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Water vapour absorption in the clear atmosphere of a Neptune-sized exoplanet

Fraine, Jonathan and Deming, Drake and Benneke, Björn and Knutson, Heather and Jordán, Andrés and Espinoza, Néstor and Madhusudhan, Nikku and Wilkins, Ashlee and Todorov, Kamen (2014) Water vapour absorption in the clear atmosphere of a Neptune-sized exoplanet. Nature, 513 (7519). pp. 526-529. ISSN 0028-0836.

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[img] Image (JPEG) (Extended Data Figure 1: HST white-light curve with exponential ramp effects.) - Supplemental Material
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[img] Image (JPEG) (Extended Data Figure 2: An example of WFC3 scanning-mode observation spectral images.) - Supplemental Material
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[img] Image (JPEG) (Extended Data Figure 3: Correlations between all fitted parameters for our HST WFC3 white-light curve.) - Supplemental Material
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[img] Image (JPEG) (Extended Data Figure 4: Wavelength-dependent transit light curves.) - Supplemental Material
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[img] Image (JPEG) (Extended Data Figure 5: The distribution of Kepler starspot crossing anomalies.) - Supplemental Material
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[img] Image (JPEG) (Extended Data Figure 6: HAT-P-11 Kepler light curve for ~4 yr of short cadence.) - Supplemental Material
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[img] Image (JPEG) (Extended Data Table 1: Transit depths as a function of wavelength for Kepler, HST WFC3, Spitzer IRAC1 and Spitzer IRAC2) - Supplemental Material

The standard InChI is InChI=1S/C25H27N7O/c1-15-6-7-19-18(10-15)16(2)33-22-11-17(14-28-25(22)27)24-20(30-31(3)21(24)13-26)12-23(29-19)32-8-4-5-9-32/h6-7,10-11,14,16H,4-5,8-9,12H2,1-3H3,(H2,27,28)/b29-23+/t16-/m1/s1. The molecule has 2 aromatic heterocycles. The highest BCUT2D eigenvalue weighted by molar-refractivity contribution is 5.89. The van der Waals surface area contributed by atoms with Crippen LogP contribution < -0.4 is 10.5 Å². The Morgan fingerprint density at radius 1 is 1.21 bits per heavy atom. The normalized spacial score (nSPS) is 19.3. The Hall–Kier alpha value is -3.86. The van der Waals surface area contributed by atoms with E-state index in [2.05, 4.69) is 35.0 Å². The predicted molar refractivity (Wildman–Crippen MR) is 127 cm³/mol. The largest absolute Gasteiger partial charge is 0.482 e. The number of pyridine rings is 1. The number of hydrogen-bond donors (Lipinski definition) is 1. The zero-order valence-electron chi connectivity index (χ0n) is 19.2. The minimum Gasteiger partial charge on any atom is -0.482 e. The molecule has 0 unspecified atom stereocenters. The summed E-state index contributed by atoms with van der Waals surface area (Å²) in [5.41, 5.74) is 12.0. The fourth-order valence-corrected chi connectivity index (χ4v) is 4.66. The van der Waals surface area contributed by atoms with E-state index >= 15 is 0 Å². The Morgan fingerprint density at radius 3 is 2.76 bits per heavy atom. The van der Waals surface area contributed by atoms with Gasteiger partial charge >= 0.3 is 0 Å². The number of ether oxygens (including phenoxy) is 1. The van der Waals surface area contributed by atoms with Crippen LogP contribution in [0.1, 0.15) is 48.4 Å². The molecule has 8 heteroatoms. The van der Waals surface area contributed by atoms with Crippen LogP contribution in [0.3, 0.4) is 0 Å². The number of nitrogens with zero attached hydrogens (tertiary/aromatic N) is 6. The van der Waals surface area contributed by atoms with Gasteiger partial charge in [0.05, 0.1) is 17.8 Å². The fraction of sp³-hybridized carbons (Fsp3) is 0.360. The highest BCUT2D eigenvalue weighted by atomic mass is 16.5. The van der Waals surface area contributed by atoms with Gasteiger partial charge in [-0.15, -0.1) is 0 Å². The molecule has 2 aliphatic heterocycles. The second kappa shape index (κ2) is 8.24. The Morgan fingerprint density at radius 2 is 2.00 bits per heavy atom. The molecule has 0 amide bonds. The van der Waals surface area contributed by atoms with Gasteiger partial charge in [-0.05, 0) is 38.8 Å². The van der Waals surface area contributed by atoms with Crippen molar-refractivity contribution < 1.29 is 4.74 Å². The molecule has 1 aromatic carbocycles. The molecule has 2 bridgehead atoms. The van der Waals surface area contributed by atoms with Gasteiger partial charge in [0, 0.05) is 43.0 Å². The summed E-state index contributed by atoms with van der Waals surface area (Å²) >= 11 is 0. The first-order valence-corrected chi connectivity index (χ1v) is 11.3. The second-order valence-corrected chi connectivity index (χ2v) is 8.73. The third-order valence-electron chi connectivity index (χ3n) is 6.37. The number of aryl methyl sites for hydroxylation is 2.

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[img] Image (JPEG) (Extended Data Table 2: The system and planetary parameters of HAT-P-11b) - Supplemental Material
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Transmission spectroscopy has so far detected atomic and molecular absorption in Jupiter-sized exoplanets, but intense efforts to measure molecular absorption in the atmospheres of smaller (Neptune-sized) planets during transits have revealed only featureless spectra. From this it was concluded that the majority of small, warm planets evolve to sustain atmospheres with high mean molecular weights (little hydrogen), opaque clouds or scattering hazes, reducing our ability to observe the composition of these atmospheres. Here we report observations of the transmission spectrum of the exoplanet HAT-P-11b (which has a radius about four times that of Earth) from the optical wavelength range to the infrared. We detected water vapour absorption at a wavelength of 1.4 micrometres. The amplitude of the water absorption (approximately 250 parts per million) indicates that the planetary atmosphere is predominantly clear down to an altitude corresponding to about 1 millibar, and sufficiently rich in hydrogen to have a large scale height (over which the atmospheric pressure varies by a factor of e). The spectrum is indicative of a planetary atmosphere in which the abundance of heavy elements is no greater than about 700 times the solar value. This is in good agreement with the core-accretion theory of planet formation, in which a gas giant planet acquires its atmosphere by accreting hydrogen-rich gas directly from the protoplanetary nebula onto a large rocky or icy core.